But first Hopkins would have to escape his neighborhood. Battle would pull his car over on Germantown Avenue every time he saw Hopkins and his buddies hanging on the corner of Hortter Street.
“Not to lecture, not to preach,” Battle said. “Just encourage them to get off the corner and do something more constructive with their lives because I told them if they continued down that avenue, they would eventually end up in jail or end up dead.”
And that’s why Hopkins didn’t want to see Battle when he visited Holmesburg. Battle told the inmate to tell Hopkins that he’d be back next month.
“He came out of the cell block, and he came over to me,” Battle said. “He said, ‘I know you told me that I’d eventually end up here, but I have five years to do and they’re going to send me to Dallas prison. He said, ‘Would you come visit me?’ I told him to put my name on the list.”
Battle trained in boxing as a kid at the old Chris Perry Gym on North Broad Street, but his love was fencing. He mastered the saber at the University of Pennsylvania as a high school student under maestro Lajos Csiszar and traveled the world with the U.S. national team.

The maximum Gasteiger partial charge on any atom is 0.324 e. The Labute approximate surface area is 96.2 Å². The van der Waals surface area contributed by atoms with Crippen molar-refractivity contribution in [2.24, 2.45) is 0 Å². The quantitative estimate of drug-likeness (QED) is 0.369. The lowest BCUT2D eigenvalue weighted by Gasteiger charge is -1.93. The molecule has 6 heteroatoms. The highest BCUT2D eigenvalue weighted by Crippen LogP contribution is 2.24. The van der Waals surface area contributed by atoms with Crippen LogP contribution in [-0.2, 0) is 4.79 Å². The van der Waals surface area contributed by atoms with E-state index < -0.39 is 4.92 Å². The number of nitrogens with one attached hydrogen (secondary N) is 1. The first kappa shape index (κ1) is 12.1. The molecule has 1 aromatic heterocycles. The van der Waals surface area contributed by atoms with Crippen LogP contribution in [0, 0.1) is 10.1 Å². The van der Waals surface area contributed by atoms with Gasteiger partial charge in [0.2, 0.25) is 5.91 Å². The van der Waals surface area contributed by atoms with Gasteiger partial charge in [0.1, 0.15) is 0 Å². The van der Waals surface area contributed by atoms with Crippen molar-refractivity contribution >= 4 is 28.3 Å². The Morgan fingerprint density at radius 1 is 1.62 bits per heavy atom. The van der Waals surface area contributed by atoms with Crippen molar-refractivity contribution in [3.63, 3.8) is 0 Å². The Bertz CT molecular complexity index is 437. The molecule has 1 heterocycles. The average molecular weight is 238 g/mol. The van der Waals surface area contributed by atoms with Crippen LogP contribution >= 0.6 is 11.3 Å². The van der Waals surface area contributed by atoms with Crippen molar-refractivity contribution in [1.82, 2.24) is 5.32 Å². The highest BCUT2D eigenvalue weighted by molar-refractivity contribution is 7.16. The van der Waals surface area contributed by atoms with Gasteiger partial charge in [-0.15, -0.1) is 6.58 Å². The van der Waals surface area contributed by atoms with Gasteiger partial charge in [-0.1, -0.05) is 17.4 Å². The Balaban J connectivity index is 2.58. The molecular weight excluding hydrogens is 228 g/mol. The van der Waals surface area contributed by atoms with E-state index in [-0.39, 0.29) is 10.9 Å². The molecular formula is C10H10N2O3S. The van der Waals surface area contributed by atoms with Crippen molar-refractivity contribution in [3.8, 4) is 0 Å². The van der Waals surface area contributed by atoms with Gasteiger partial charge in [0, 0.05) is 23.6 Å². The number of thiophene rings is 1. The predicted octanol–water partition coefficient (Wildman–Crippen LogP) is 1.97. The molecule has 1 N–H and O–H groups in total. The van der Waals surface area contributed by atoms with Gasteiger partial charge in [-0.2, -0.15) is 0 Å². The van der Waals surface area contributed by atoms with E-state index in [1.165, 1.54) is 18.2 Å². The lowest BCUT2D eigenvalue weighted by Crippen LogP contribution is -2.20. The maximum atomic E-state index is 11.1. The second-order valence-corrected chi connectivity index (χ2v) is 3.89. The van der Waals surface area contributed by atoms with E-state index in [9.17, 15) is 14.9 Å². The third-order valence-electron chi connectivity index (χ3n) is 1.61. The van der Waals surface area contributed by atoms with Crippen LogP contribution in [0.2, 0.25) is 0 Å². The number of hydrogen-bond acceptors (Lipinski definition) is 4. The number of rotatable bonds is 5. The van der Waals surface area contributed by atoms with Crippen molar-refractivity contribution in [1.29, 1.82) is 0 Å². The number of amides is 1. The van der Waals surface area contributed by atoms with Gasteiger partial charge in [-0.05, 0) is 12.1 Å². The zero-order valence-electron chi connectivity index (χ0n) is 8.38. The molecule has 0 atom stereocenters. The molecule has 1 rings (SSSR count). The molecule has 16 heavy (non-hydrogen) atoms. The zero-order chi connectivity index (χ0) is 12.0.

But he was brought back to boxing while he was in the Air Force in the 1950s with top-secret clearance in military intelligence.
“I was stationed in Japan, and I couldn’t fence because they didn’t have any facilities for fencing,” Battle said. “So I got reinvolved with boxing and trained for a while. Then our trainer left to go back to the United States, and our team members asked me to become the coach and trainer. I said, ‘Well, that’s a different feel.’ But they said if I didn’t take over the team, then we wouldn’t have a team.”
Battle became the trainer, led the team to a championship in Japan, and brought them to California for a tournament against the best military boxers. He returned home to Philadelphia, went to school at Temple, and continued fencing under the Maestro at Penn. He trained three nights a week and competed on the weekends around the world.
“My whole life was fencing,” Battle said. “I reached the saturation point.”
Battle retired from fencing but needed to do something to stay active. So he became a boxing referee, officiated amateur bouts, and quickly moved to the pros.
Battle, who is in the Pennsylvania and New Jersey boxing halls of fame, refereed the main event on his first card at Resorts in Atlantic City and never looked back.